After a rocky few months, the Vegan Yacht finds smooth sailing at Spider House
Reviewed by Melanie Haupt, Fri., May 30, 2014
Tue.-Thu., 4pm-12mid; Fri.-Sat., noon-12mid; Sun., noon-6pm
It started off as a whim: Mike Wood and his wife Danielle spotted an empty Airstream trailer in the late spring of 2010. With a $300 cash loan for groceries, the Woods embarked on a surprisingly successful endeavor as one of the first vegan food trucks in Austin. Within a few days the couple were able to repay that initial loan and had the trailer paid off inside of a year. The Vegan Yacht was full steam ahead.
That doesn't mean the seas weren't rocky. It's been hard for the trailer to find a stable location, especially over the past year. In its four years of operation, the Vegan Yacht has spread the gospel of the vegan Freeto Burrito from two different locations on East Sixth, a bucolic lot on East 12th, and a stint at hip Eastside bar the Grackle. That relationship was short-lived, ending abruptly after this year's South by Southwest festival. A few weeks later, the Vegan Yacht found an unlikely new harbor in the garden of Spider House, the longstanding North University coffee shop.
"I don't think we're ever gonna leave here," gushes Mike Wood, who is running the Yacht singlehandedly while Danielle cares for their son Otis and prepares to deliver their second child later this year. "This is the evolution we've been looking for."
The Vegan Yacht joins a handful of other trailers that have operated on the grounds of the protean renovated house frequented by generations of college students in its 20 years of operation. "No one worries about stepping on anyone's toes," says Wood. Despite the fact that Spider House is ostensibly a coffee shop, patrons walk past Beware Coffee as they enter through the parking lot, where they can also grab a brownie or $4 toast from adjacent pastry trailer Fresh Baked. While the Vegan Yacht occupies a cozy corner on the west side of the outsider-art-themed garden space, another nook reveals the Love Balls takoyaki trailer, while the Greek Original Gyros trailer stands sentry outside the Spider House Ballroom.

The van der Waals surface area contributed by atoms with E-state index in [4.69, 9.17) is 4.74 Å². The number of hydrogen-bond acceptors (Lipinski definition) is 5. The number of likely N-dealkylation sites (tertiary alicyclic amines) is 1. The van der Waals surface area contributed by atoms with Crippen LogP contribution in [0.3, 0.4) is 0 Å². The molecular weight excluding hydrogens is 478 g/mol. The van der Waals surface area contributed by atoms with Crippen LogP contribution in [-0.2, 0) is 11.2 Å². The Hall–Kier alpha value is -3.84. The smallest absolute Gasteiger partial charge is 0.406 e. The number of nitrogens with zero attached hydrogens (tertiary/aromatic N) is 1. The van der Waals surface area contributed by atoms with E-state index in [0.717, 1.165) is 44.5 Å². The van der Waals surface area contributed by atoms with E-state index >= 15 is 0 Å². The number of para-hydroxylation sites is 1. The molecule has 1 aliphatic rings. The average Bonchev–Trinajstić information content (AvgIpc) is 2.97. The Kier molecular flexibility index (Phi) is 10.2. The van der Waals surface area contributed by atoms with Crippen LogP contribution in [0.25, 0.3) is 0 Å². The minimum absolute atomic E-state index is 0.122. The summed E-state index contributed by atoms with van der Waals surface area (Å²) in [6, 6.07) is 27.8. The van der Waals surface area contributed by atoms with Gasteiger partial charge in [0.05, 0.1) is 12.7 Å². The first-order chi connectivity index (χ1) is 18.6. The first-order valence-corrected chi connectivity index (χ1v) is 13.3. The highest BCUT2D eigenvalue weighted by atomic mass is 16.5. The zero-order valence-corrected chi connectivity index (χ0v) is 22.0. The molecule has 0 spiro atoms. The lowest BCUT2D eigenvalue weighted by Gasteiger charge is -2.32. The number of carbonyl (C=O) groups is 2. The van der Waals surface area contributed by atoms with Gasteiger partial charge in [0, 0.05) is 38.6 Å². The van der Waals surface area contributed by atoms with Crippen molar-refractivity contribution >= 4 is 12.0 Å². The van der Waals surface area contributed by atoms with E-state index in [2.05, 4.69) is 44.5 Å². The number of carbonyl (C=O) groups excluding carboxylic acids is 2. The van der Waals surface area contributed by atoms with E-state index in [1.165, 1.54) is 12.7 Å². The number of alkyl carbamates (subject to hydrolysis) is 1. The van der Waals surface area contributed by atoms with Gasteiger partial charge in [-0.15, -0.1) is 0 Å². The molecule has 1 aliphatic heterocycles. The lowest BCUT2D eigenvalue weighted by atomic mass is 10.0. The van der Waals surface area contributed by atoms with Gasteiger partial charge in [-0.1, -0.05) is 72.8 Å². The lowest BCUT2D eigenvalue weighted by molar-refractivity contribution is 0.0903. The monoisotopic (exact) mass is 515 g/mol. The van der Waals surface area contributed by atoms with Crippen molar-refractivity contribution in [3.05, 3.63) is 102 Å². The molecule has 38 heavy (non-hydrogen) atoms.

It may seem like a strange business model to undercut your own kitchen sales with other food operations, but for Spider House owner Conrad Bejarano, it's about building community through helping out the little guy. "I love the trailer culture, it gives the small business owner with a small budget an opportunity in a very challenging business world," he explains in an email. "For Spider House, it's also an opportunity to bring in unique foods and culture. Trailers add another layer of enjoyment to our surroundings and culture [...] it's even more of a carnival wonderland of creative souls and personalities."
This phase of the Vegan Yacht's evolution has borne itself out in the menu, which once sprawled with vegan sandwiches like the T.L.T. (tempeh, lettuce, and tomato) and Leftovers (field roast, cranberry sauce, and veggies on toasted olive ciabatta), the Freeto Burrito (tempeh chili and fritos rolled into a grilled burrito), as well as housemade smoothies and lemonades. These days, the menu reflects Wood's commitment to a high-quality, earth-friendly diet while also accommodating his limitations (he transports everything by bike and is a one-man operation).
"When we started out, we were more into meat substitutes as new vegans, but we've evolved in a way that we'd like to provide really awesome dishes that are part of eating a good diet. I see it now as I become what I eat, and that's the direction I want to take with my business."